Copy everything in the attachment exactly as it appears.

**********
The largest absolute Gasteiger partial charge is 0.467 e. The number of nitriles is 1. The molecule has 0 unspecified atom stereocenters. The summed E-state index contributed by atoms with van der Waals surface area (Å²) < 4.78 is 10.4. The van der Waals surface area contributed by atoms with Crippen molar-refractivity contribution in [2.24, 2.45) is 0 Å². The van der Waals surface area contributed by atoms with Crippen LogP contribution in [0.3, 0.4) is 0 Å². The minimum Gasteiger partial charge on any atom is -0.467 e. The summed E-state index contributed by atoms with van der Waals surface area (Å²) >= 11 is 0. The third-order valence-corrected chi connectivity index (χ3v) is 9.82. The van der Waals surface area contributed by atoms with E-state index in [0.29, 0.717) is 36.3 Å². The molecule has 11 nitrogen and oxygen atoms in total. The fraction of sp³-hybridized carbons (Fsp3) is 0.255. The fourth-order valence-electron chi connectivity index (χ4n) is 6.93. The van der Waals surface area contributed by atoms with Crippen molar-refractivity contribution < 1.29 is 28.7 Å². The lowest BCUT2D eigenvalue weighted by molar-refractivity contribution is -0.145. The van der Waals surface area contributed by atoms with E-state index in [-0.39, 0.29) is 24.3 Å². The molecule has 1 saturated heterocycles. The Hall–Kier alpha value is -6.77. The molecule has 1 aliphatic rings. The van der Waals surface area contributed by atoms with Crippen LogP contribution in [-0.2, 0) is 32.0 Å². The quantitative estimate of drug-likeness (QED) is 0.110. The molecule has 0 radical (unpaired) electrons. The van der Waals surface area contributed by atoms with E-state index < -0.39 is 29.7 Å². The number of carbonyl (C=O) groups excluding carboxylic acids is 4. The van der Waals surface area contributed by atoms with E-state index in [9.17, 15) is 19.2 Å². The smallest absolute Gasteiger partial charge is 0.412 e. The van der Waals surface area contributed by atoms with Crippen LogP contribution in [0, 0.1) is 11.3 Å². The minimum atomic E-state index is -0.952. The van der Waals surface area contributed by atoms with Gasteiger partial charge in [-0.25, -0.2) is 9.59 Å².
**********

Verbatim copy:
The largest absolute Gasteiger partial charge is 0.467 e. The number of nitriles is 1. The molecule has 0 unspecified atom stereocenters. The summed E-state index contributed by atoms with van der Waals surface area (Å²) < 4.78 is 10.4. The van der Waals surface area contributed by atoms with Crippen molar-refractivity contribution in [2.24, 2.45) is 0 Å². The van der Waals surface area contributed by atoms with Crippen LogP contribution in [0.3, 0.4) is 0 Å². The minimum Gasteiger partial charge on any atom is -0.467 e. The summed E-state index contributed by atoms with van der Waals surface area (Å²) >= 11 is 0. The third-order valence-corrected chi connectivity index (χ3v) is 9.82. The van der Waals surface area contributed by atoms with E-state index in [0.29, 0.717) is 36.3 Å². The molecule has 11 nitrogen and oxygen atoms in total. The fraction of sp³-hybridized carbons (Fsp3) is 0.255. The fourth-order valence-electron chi connectivity index (χ4n) is 6.93. The van der Waals surface area contributed by atoms with Crippen molar-refractivity contribution < 1.29 is 28.7 Å². The lowest BCUT2D eigenvalue weighted by molar-refractivity contribution is -0.145. The van der Waals surface area contributed by atoms with E-state index in [-0.39, 0.29) is 24.3 Å². The molecule has 1 saturated heterocycles. The Hall–Kier alpha value is -6.77. The molecule has 1 aliphatic rings. The van der Waals surface area contributed by atoms with Crippen LogP contribution in [-0.2, 0) is 32.0 Å². The quantitative estimate of drug-likeness (QED) is 0.110. The molecule has 0 radical (unpaired) electrons. The van der Waals surface area contributed by atoms with E-state index < -0.39 is 29.7 Å². The number of carbonyl (C=O) groups excluding carboxylic acids is 4. The van der Waals surface area contributed by atoms with E-state index in [9.17, 15) is 19.2 Å². The smallest absolute Gasteiger partial charge is 0.412 e. The van der Waals surface area contributed by atoms with Crippen LogP contribution in [0, 0.1) is 11.3 Å². The minimum atomic E-state index is -0.952. The van der Waals surface area contributed by atoms with Gasteiger partial charge in [-0.25, -0.2) is 9.59 Å².